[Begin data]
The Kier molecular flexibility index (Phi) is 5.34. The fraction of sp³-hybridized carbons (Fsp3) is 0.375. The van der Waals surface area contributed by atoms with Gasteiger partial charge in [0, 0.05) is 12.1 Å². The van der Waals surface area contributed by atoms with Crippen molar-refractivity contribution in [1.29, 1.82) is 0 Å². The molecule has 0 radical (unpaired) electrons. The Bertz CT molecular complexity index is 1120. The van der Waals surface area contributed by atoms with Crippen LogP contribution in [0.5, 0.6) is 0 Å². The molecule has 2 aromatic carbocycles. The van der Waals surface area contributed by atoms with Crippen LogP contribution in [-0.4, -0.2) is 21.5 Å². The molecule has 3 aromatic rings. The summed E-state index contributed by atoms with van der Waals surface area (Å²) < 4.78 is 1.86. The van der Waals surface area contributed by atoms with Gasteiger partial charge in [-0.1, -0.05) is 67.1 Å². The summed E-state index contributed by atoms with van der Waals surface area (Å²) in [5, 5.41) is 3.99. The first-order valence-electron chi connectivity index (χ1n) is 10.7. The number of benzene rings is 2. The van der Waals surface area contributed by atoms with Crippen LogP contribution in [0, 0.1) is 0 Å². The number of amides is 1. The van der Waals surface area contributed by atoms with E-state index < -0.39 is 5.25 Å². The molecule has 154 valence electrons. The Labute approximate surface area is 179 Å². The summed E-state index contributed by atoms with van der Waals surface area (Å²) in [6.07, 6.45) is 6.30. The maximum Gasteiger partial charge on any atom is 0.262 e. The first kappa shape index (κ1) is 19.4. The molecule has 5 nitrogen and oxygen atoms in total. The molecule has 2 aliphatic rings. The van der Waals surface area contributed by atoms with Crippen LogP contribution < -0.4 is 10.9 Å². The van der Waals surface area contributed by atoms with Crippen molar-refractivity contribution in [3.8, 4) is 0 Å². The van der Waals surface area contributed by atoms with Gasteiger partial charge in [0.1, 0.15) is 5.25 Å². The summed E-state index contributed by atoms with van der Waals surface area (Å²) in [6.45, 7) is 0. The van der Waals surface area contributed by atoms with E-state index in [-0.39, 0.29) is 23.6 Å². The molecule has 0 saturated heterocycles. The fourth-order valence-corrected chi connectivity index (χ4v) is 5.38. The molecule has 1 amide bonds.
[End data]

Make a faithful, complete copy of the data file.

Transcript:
The Kier molecular flexibility index (Phi) is 5.34. The fraction of sp³-hybridized carbons (Fsp3) is 0.375. The van der Waals surface area contributed by atoms with Gasteiger partial charge in [0, 0.05) is 12.1 Å². The van der Waals surface area contributed by atoms with Crippen molar-refractivity contribution in [1.29, 1.82) is 0 Å². The molecule has 0 radical (unpaired) electrons. The Bertz CT molecular complexity index is 1120. The van der Waals surface area contributed by atoms with Crippen LogP contribution in [0.5, 0.6) is 0 Å². The molecule has 2 aromatic carbocycles. The van der Waals surface area contributed by atoms with Crippen LogP contribution in [-0.4, -0.2) is 21.5 Å². The molecule has 3 aromatic rings. The summed E-state index contributed by atoms with van der Waals surface area (Å²) < 4.78 is 1.86. The van der Waals surface area contributed by atoms with Gasteiger partial charge in [-0.1, -0.05) is 67.1 Å². The summed E-state index contributed by atoms with van der Waals surface area (Å²) in [5, 5.41) is 3.99. The first-order valence-electron chi connectivity index (χ1n) is 10.7. The number of benzene rings is 2. The van der Waals surface area contributed by atoms with Crippen LogP contribution in [0, 0.1) is 0 Å². The number of amides is 1. The van der Waals surface area contributed by atoms with E-state index < -0.39 is 5.25 Å². The molecule has 154 valence electrons. The Labute approximate surface area is 179 Å². The summed E-state index contributed by atoms with van der Waals surface area (Å²) in [6.07, 6.45) is 6.30. The maximum Gasteiger partial charge on any atom is 0.262 e. The first kappa shape index (κ1) is 19.4. The molecule has 5 nitrogen and oxygen atoms in total. The molecule has 2 aliphatic rings. The van der Waals surface area contributed by atoms with Crippen LogP contribution < -0.4 is 10.9 Å². The van der Waals surface area contributed by atoms with Crippen molar-refractivity contribution in [3.8, 4) is 0 Å². The van der Waals surface area contributed by atoms with Gasteiger partial charge in [0.1, 0.15) is 5.25 Å². The summed E-state index contributed by atoms with van der Waals surface area (Å²) in [6.45, 7) is 0. The van der Waals surface area contributed by atoms with E-state index in [-0.39, 0.29) is 23.6 Å². The molecule has 0 saturated heterocycles. The fourth-order valence-corrected chi connectivity index (χ4v) is 5.38. The molecule has 1 amide bonds.